The air in the hollow stems of grasses, and of some umbelliferous plants, bears analogy to the air in the quills, and in some of the bones of birds; supplying the place of the pith, which shrivels up after it has performed its office of protruding the young stem or feather.  Some of these cavities of the bones are said to communicate with the lungs in birds.  Phil.  Trans.

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The air-bladders of fish are nicely adapted to their intended purpose; for though they render them buoyant near the surface without the labour of using their fins, yet, when they rest at greater depths, they are no inconvenience, as the increased pressure of the water condenses the air which they contain into less space.  Thus, if a cork or bladder of air was immersed a very great depth in the ocean, it would be so much compressed, as to become specifically as heavy as the water, and would remain there.  It is probable the unfortunate Mr. Day, who was drowned in a diving-ship of his own construction, miscarried from not attending to this circumstance:  it is probable the quantity of air he took down with him, if he descended much lower than he expected, was condensed into so small a space as not to render the ship buoyant when he endeavoured to ascend.]

        Her secret vows the Cyprian Queen approves,
410 And hovering halcyons guard her infant-loves;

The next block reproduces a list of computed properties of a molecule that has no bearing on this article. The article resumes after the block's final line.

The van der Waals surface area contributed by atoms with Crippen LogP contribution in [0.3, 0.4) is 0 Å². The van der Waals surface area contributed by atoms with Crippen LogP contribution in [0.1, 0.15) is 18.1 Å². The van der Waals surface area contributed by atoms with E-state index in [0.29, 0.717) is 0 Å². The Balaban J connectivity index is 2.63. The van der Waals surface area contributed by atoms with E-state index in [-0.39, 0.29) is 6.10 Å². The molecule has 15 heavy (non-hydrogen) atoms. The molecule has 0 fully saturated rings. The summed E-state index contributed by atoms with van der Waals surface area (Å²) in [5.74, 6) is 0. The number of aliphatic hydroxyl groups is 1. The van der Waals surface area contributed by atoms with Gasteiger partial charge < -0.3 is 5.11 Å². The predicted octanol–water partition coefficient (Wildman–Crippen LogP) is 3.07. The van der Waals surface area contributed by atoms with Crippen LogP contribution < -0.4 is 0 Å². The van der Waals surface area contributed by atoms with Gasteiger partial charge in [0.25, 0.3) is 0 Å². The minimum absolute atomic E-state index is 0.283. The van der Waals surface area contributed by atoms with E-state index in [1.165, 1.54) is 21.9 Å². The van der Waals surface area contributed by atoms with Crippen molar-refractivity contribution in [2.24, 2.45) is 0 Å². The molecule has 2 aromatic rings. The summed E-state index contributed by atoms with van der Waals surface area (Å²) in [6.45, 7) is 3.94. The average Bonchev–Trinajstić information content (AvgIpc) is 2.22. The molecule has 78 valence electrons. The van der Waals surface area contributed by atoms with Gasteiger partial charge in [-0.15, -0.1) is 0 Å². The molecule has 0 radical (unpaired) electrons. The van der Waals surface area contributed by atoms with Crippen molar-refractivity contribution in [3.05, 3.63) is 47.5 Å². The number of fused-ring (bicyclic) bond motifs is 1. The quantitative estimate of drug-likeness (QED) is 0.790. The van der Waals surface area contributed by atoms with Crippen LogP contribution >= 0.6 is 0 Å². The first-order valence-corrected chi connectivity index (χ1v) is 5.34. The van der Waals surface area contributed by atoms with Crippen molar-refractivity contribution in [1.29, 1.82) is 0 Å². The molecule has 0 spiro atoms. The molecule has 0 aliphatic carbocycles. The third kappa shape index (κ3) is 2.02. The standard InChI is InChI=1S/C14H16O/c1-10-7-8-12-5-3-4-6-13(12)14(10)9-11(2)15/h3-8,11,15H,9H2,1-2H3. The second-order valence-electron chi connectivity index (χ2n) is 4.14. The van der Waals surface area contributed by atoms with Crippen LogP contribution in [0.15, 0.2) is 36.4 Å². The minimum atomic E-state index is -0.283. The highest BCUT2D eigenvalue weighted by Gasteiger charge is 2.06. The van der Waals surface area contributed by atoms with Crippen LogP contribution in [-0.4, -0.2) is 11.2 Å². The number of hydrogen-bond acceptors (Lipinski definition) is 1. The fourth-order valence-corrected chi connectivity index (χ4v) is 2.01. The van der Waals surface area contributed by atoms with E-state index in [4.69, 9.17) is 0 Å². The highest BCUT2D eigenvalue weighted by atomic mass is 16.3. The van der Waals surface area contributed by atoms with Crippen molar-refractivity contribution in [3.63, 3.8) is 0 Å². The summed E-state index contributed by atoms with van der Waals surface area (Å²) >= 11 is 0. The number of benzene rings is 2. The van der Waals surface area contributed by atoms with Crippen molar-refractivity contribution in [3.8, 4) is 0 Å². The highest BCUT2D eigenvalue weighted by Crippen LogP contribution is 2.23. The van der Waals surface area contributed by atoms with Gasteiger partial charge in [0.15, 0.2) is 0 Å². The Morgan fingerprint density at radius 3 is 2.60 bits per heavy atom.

Each in his floating cradle round they throng,
        And dimpling Ocean bears the fleet along.—­
        Thus o’er the waves, which gently bend and swell,
        Fair GALATEA steers her silver shell;

415 Her playful Dolphins stretch the silken rein,
        Hear her sweet voice, and glide along the main. 
        As round the wild meandering coast she moves
        By gushing rills, rude cliffs, and nodding groves;
        Each by her pine the Wood-nymphs wave their locks,
420 And wondering Naiads peep amid the rocks;
        Pleased trains of Mermaids rise from coral cells,
        Admiring Tritons sound their twisted shells;
        Charm’d o’er the car pursuing Cupids sweep,
        Their snow-white pinions twinkling in the deep;
425 And, as the lustre of her eye she turns,
        Soft sighs the Gale, and amorous Ocean burns.

        On DOVE’S green brink the fair TREMELLA stood,
        And view’d her playful image in the flood;